I do not think that a trip to Best Buy is an ideal place to inspire youth to go into engineering. Most of the items on display at Best Buy are consumer electronics products that are meant to be consumed by users. They're for the user oriented crowds that want to buy new toys to use. Most of those that own iphones care not about how it works. They care only that it does do the things that Apple promised them that it would do.
Visiting websites like hackaday and electronics-lab.com/blog, instructables.com are in my opinion the ideal way to getting students excited about electronics / electrical engineering and embedded systems. Other websites that set up exciting demos like controlling a robot over the internet from your phone and then explaining how to replicate this effort e.g. are great.
Best Buy wasn't around when I was a kid, and definitely not in my hometown--still isn't. Personal computers did not exist. When my kids were growing up we started with the TI 99/4A and upgraded from there, from dialup to DSL...etc. My son did pursue engineering directly, but he has in a different way, he is competent on a computer and many other things. He has taken a different path. My daughter as well has chosen to be something else altogether--her love is writing. My path to engineering is with a Physics Degree.
My grandfather was an old telephone man and had parts leftover from his days with a switchboard. He built a continuity checker using a generator from a crank telephone, the ringer coils, making a buzzer with them. We loved to hold the clamps on the wires and shock ourselves and anyone willing to be a sucker! I still have it.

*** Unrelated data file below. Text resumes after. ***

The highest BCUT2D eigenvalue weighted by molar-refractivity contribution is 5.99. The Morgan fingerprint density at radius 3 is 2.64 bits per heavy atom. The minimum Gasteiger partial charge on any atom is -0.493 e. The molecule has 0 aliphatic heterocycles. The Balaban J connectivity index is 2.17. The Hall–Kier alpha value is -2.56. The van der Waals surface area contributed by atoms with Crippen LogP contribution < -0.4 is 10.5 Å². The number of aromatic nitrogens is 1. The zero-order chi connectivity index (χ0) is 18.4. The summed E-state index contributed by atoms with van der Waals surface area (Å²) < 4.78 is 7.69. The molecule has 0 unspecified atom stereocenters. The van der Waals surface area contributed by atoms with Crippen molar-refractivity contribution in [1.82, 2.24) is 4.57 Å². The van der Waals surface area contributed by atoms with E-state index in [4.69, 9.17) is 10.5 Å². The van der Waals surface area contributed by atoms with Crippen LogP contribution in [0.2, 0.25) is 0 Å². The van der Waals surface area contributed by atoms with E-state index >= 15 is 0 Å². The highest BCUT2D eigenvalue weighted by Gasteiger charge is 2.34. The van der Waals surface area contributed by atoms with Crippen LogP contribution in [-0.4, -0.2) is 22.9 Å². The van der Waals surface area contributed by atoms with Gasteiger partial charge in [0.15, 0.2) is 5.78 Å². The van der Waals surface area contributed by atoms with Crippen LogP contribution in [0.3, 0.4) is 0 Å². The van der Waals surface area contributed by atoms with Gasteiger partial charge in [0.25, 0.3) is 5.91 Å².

I am in my sixties and my grandfather is long gone, but I still remember the fascination with electrical stuff. That I got from playing with the things he had.
When I got to college, I was debating electronics or Physics for a major, my Physics teacher said do you want to make things work or understand how they work, I chose the how and went into Physics studies. the school wasn't big enough to have an engineering school, so I stayed and got a Physics degree. (two years there and two years soemwhere else to get an engineering degree) I have worked as an engineer (title) but haven't done any designing. As a young adult I ordered stuff from Allied Electronics, Burstein Applebee, Radio Shack, etc. I still have stuff I ordered from a place back East in Framigham Massachusetts, that sold IC's and other components at a low price. Kind of a "Harbor Freight" of electrical/electronic parts.
At a previous job in the U.S., I worked for a company that had acquired and Australian company. In reviewing their parts list, I ran into Dick Smith as well as another company you might have heard of, Jaycar Electronics.
Join our online Radio Show on Friday 11th July starting at 2:00pm Eastern, when EETimes editor of all things fun and interesting, Max Maxfield, and embedded systems expert, Jack Ganssle, will debate as to just what is, and is not, and embedded system.